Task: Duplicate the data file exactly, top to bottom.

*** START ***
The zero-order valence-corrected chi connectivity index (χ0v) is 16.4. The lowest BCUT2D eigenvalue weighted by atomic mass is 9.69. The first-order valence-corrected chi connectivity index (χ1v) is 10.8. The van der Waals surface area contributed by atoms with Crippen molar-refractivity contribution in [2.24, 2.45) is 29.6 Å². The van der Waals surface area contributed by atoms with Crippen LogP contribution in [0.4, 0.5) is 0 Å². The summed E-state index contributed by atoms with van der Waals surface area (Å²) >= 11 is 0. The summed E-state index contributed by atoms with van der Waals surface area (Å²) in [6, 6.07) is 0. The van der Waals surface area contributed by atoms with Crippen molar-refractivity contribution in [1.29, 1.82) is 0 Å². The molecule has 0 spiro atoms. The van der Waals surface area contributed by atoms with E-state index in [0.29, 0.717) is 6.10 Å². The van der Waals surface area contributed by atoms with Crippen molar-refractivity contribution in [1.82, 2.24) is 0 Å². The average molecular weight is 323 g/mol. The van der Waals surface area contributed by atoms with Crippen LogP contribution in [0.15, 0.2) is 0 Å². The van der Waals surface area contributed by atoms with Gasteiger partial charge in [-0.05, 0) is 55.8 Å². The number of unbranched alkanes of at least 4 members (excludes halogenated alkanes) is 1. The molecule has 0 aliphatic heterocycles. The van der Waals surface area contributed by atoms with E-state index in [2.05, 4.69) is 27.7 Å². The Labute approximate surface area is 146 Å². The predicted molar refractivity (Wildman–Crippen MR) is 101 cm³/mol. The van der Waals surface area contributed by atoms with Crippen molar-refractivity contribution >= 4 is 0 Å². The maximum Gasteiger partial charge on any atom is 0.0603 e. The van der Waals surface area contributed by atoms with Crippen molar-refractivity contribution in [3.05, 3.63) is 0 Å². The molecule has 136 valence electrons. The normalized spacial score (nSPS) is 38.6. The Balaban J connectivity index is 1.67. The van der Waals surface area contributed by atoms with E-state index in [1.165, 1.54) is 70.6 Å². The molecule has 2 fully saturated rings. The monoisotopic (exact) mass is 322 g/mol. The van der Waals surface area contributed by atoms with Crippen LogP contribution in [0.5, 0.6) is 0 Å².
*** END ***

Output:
The zero-order valence-corrected chi connectivity index (χ0v) is 16.4. The lowest BCUT2D eigenvalue weighted by atomic mass is 9.69. The first-order valence-corrected chi connectivity index (χ1v) is 10.8. The van der Waals surface area contributed by atoms with Crippen molar-refractivity contribution in [2.24, 2.45) is 29.6 Å². The van der Waals surface area contributed by atoms with Crippen LogP contribution in [0.4, 0.5) is 0 Å². The summed E-state index contributed by atoms with van der Waals surface area (Å²) >= 11 is 0. The summed E-state index contributed by atoms with van der Waals surface area (Å²) in [6, 6.07) is 0. The van der Waals surface area contributed by atoms with Crippen molar-refractivity contribution in [1.29, 1.82) is 0 Å². The molecule has 0 spiro atoms. The van der Waals surface area contributed by atoms with E-state index in [0.29, 0.717) is 6.10 Å². The van der Waals surface area contributed by atoms with Crippen molar-refractivity contribution in [1.82, 2.24) is 0 Å². The average molecular weight is 323 g/mol. The van der Waals surface area contributed by atoms with Crippen LogP contribution in [0.15, 0.2) is 0 Å². The van der Waals surface area contributed by atoms with Gasteiger partial charge in [-0.05, 0) is 55.8 Å². The number of unbranched alkanes of at least 4 members (excludes halogenated alkanes) is 1. The molecule has 0 aliphatic heterocycles. The van der Waals surface area contributed by atoms with E-state index in [2.05, 4.69) is 27.7 Å². The Labute approximate surface area is 146 Å². The predicted molar refractivity (Wildman–Crippen MR) is 101 cm³/mol. The van der Waals surface area contributed by atoms with Crippen molar-refractivity contribution >= 4 is 0 Å². The maximum Gasteiger partial charge on any atom is 0.0603 e. The van der Waals surface area contributed by atoms with Crippen molar-refractivity contribution in [3.05, 3.63) is 0 Å². The molecule has 136 valence electrons. The normalized spacial score (nSPS) is 38.6. The Balaban J connectivity index is 1.67. The van der Waals surface area contributed by atoms with E-state index in [1.165, 1.54) is 70.6 Å². The molecule has 2 fully saturated rings. The monoisotopic (exact) mass is 322 g/mol. The van der Waals surface area contributed by atoms with Crippen LogP contribution in [0.5, 0.6) is 0 Å².